‘Paradise Broken’ shows another Waikiki

“Paradise Broken,” directed by James Sereno of Honolulu, brings a superbly realistic view of the Waikiki we don’t see on postcards. This film doesn’t glamorize Diamond Head or the strip. It examines the dark side of Waikiki, as Sereno says “the dirt under the fingernails, no nail polish side.”

For those who know the grid-like layout of Waikiki, it’s ocean, a tourist-filled strip then the Kuhio/Ala Wai area that has issues with drugs and other things society frowns upon. Sereno has directed commercials (Blood Bank Hawai‘i, United Way) and short films. As a film writer, this film struck a chord with me on many levels.

Shot in 20 days (break-neck speed), edited over the course of nine months and created “to feature local stories from all sides,” this film screened at the prestigious Directors Guild of America building on the famed Sunset Boulevard in Hollywood. With this film, Sereno wanted to examine “darker emotions, commercials don’t let me examine.” It was a real pleasure to see this film on the big screen. It was not “The Descendants” or “Battleship” — it was people we know portrayed onscreen.

This film’s realism was astounding. I lived in Waikiki for years and “Paradise Broken” brings us into the city as an observer without spoon-feeding us the troubled story of the drug-addicted Ray (Dante Brasco) and Misha (Nadine Heimann). This film uses a fractured narrative style of filmmaking borrowing directly (or indirectly) from films like “21 Grams” (Sean Penn), “Taxi Driver” (Robert De Niro) and foreign films that just let the story happen. No explosions, cliches or tricks. A story of two troubled humans trying to survive.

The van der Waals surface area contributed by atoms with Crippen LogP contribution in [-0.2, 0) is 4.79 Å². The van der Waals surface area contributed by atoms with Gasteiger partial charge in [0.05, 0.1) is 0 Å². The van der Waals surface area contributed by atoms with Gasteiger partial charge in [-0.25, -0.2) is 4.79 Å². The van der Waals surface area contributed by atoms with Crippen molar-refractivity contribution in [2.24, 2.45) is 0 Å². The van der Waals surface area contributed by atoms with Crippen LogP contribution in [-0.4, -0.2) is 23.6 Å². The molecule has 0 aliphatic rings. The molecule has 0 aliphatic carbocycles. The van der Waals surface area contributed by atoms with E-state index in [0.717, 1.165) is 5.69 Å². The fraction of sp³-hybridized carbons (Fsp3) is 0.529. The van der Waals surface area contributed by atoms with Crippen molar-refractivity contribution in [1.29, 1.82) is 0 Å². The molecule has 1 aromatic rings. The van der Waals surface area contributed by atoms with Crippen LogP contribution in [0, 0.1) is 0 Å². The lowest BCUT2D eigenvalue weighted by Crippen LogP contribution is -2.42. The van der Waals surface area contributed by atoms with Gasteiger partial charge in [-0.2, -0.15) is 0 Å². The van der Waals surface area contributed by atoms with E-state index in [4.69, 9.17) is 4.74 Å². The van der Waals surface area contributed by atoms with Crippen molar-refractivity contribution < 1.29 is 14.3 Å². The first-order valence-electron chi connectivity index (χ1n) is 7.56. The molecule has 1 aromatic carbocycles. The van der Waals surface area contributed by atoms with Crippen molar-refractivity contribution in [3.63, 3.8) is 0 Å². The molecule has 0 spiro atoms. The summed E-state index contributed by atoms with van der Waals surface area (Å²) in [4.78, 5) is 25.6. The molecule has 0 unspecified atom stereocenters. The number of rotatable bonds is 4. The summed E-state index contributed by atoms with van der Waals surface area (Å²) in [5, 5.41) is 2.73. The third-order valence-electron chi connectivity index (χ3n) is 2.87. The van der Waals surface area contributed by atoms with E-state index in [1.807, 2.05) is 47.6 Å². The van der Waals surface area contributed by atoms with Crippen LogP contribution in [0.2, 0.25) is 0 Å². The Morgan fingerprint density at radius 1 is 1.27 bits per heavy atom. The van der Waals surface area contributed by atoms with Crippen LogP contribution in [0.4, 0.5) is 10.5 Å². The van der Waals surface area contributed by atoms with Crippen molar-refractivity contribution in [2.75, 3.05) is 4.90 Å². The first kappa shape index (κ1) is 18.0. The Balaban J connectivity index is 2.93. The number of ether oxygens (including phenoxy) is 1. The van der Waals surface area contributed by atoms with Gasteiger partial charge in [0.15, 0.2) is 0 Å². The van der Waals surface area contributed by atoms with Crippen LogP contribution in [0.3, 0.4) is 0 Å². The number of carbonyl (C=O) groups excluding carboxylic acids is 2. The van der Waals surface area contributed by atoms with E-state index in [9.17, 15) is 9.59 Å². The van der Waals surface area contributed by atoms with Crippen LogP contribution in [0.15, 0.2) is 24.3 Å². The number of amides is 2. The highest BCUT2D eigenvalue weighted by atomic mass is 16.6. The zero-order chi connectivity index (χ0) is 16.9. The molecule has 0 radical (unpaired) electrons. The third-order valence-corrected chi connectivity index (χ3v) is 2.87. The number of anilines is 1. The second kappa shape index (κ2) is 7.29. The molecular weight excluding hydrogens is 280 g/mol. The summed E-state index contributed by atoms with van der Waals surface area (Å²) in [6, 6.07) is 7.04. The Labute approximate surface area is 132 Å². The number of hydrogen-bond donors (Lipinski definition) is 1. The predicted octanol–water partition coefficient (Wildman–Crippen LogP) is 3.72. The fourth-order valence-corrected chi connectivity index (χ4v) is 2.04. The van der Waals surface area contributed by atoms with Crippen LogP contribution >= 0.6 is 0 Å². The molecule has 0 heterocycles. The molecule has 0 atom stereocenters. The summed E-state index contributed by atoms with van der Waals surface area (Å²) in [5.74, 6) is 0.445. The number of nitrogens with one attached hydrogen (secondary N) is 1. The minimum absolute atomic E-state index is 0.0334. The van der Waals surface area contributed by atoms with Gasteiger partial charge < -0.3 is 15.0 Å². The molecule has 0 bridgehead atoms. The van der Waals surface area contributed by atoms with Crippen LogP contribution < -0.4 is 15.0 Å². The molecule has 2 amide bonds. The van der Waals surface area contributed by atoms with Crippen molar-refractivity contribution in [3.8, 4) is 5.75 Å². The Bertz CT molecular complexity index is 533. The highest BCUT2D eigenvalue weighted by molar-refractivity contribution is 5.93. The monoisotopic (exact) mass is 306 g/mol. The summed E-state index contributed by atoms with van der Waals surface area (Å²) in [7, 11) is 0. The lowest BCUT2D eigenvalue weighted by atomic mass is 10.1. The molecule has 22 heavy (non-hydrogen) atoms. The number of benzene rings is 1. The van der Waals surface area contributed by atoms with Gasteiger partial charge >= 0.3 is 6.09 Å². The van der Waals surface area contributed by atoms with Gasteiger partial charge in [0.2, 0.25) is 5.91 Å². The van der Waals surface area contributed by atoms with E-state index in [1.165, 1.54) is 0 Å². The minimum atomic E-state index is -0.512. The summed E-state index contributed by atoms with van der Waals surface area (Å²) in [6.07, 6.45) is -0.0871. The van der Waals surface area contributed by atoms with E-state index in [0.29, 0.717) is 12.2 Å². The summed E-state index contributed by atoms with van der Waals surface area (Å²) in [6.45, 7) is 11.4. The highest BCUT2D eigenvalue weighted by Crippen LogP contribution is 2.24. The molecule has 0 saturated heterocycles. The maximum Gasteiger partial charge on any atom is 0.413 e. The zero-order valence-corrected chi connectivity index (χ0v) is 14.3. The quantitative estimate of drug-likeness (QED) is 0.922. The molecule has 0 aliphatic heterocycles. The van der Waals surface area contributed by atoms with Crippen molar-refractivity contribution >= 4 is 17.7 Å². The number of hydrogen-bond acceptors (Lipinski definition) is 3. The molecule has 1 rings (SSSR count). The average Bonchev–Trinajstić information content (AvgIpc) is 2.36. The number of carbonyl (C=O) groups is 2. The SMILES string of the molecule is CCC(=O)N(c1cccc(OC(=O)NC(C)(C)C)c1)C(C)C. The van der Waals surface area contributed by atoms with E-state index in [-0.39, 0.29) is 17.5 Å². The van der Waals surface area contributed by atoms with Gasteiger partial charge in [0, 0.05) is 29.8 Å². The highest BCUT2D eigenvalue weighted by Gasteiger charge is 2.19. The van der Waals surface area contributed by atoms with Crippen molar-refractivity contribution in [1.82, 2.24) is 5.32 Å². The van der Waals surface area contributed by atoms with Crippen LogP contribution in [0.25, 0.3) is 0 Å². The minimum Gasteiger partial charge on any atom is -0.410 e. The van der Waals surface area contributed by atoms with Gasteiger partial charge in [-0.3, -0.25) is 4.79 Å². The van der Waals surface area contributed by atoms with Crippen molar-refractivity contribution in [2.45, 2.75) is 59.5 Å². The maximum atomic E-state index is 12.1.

I admire the guts behind this film. Like anywhere in America, Hawai‘i is not just grass skirts and good food. This film doesn’t insult locals or insinuate that everyone does drugs. I believe we have as much to learn from the dark things in life as we do from the light. As a viewer, I experienced the duality of man. In an excellent, award-winning (Best Actor Los Angeles Asian Pacific Film Festival) performance by Dante Brasco (“Hook”), we realize that drug addicts stuck in the concrete jungle of Waikiki have more hopes than to be high or make money off illegal activities. They are, at the end of the day, people  too.

The dark vortex is not an addict’s constant. There was life before drugs is what we learn through flashbacks. For me, I like to believe anyone with problems had a good life before. In our society, we’re quick to judge. “Paradise Broken” doesn’t judge. This film is in negotiation to be distributed. For more information about “Paradise Broken” or the mission of Kinetic Films to bring Hawai‘i stories to the surface, visit www.kineticfilms.com.

I was honored to watch fellow locals doing well here in Los Angeles. Please continue to support local films.

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